This Week In Landscape | 1 September 2013

Another week of landscape links from around the world. Send your news, links and events to contribute@worldlandscapearchitect.com

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Infrared Image New York | Image Credit Nickolay Lamm @ Storagefront.com

Infrared Photos Reveal the Brutal Urban Heatscape | Wired  When summer temperatures rise to uncomfortable levels, cities take a bigger beating than the rest of the landscape. This urban heat effect is especially brutal in big, dense, concrete-dominated cities like New York.

Local landscape architect calls for improved landscape quality | James Qualtrough | Isle News
“‘It’s never been more important to plant trees in gardens, streets and parks. We need to introduce better planning and management of our green areas to encourage more people to take action.”

Native plants are a priority | Rebecca Trigger | The West Australian
Landscape architects are looking to native species as they manage restricted water access in a drying climate.

Delhi’s upcoming park to rival New York’s Central Park | The Economic Times
“In a tangle of forgotten, overgrown brush in the heart of India’s capital, a quiet plan has been hatched to change the landscape of one of the world’s most populous cities.An intricate Mughal garden is being created.”

Continue reading This Week In Landscape | 1 September 2013

2014 IFLA Sir Geoffrey Jellicoe Award | Call for Nominations

The International Federation of Landscape Architects(IFLA) has put out the call for the 2014 Sir Geoffrey Jellicoe Award. The highest honor that the IFLA can bestow upon a landscape architect. The annual Award recognises a living landscape architect whose lifetime achievements and contributions have had a unique and lasting impact on the welfare of society and the environment and on the promotion of the profession of landscape architecture.
Continue reading 2014 IFLA Sir Geoffrey Jellicoe Award | Call for Nominations

Lotus Lake Park | Kunshan China | Integrated Planning and Design

Lotus-Lake-Park_IPD_Kunshan_02
The City of Kunshan has a unique history and its people have been responsible for establishing many of the cultural traditions for this region; Kun Opera, canal villages, hairy crab, the Double-headed Lotus flower and a long history of aquaculture production are all notable.  As a gateway for the city’s westward expansion, Lotus Lake Park had to define and demonstrate the character of the future public realm in the west.
Continue reading Lotus Lake Park | Kunshan China | Integrated Planning and Design

This Week In Landscape | 18 August 2013

A weekly summary of links from around the world to keep you informed about the latest news in landscape architecture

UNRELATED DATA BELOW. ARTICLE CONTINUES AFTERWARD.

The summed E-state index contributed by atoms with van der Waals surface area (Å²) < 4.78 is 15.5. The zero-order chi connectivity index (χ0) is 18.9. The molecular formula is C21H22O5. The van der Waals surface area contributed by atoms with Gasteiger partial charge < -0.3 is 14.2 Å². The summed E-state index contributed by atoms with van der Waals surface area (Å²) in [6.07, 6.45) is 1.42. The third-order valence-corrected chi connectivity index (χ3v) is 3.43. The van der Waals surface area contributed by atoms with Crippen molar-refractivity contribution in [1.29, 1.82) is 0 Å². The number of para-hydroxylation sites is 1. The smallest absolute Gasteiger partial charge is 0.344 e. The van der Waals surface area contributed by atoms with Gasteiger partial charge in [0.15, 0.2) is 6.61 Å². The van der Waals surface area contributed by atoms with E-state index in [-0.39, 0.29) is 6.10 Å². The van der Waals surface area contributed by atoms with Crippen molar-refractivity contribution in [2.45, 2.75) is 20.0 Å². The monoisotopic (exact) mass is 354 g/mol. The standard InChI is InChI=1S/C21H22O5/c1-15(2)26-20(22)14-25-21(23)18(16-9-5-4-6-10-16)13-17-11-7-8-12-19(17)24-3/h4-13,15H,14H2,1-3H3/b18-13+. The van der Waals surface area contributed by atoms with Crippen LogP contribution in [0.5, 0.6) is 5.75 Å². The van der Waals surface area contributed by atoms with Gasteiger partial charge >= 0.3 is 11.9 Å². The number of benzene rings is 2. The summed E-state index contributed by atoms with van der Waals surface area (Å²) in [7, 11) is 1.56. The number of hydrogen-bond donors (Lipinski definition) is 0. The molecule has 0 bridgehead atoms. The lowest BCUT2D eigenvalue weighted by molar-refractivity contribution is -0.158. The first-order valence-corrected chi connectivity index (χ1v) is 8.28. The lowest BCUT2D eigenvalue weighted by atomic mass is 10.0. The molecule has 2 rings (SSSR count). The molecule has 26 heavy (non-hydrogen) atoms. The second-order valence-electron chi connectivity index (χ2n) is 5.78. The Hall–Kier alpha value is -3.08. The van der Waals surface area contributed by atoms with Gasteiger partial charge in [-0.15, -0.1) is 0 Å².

How urban scars are being remade into vibrant, vital playgrounds | Alex Bozikovic | Globe & Mail
“One of the mistakes of the late 20th century was to think of parks as an escape from the city,” says Michael Van Valkenburgh, the landscape architect whose office is designing Corktown Common. “I think it’s very different to think of a park as an essential piece of the city, as opposed to ‘not urban.’”

Q&A: Kim Mathews and Signe Nielsen | Susan S. Szenasy| Metropolis Magazine
“Here the principals of the New York firm, Mathews Nielsen Landscape Architects, Kim Mathews, RLA, ASLA and Signe Nielsen, RLA, FASLA, talk about the evolution of their profession, their commitment to teaching, writing, lecturing, their research-informed work, as well as the new appreciation of design in the public realm.”

He beautifies an already beautiful San Diego | Nina Garin | UT San Diego
“Landscape architect Glen Schmidt is responsible for some of the county’s best outdoor spaces”

Can you see the landscape architecture for the trees? | Christopher Vollan | Rize
Landscape architecture, at its best, is much more than the arrangement of greenery, furniture and lawn. Like building architecture, it requires deep knowledge of site history and characteristics balanced with future intentions. As a reflection of our high aspirations in this regard, @MtPleasant2016 is proud to have engaged PWL Landscape architects…”

ASLA survey shows uneven economic picture for Landscape Architecture firms | ASLA
Landscape architecture firms are experiencing sluggish but steady growth as they emerge from the recession, according to the American Society of Landscape Architects’ second quarter 2013 Business Quarterly survey.

Continue reading This Week In Landscape | 18 August 2013

This Week In Landscape | 4 August 2013

University of Minnesota Landscape Arboretum branches out with art garden | Tom Meersman | Star Tribune
“Thanks to an unprecedented donation by a retired Wayzata couple, the arboretum has acquired in one fell swoop a permanent new sculpture garden with 23 world-class art works that normally would take many years and millions of dollars to collect.”

Philadelphia’s Incremental Landscape | OLIN
“Incremental landscape infrastructure can create opportunities to improve ecologic functions, enhance the civic experience, and ignite economic investment.”

Landscape scenic quality assessment techniques | Tom Turner | Garden Visit
“….it would then be necessary to find out which areas ARE of low scenic quality and, I am sorry to say, the UK landscape architecture profession appears to be ducking this question.”

Harvard leader in urban planning, waterfront restoration to share keys to success | Holly Bechiri | The Rapidian
“Primarily, my role is not to tell you about Grand Rapids,” says Krieger of his upcoming talk, “but to show what other cities have done relative to waterfronts as Grand Rapids is about to embark on some planning regarding your urban waterfront.”

Continue reading This Week In Landscape | 4 August 2013

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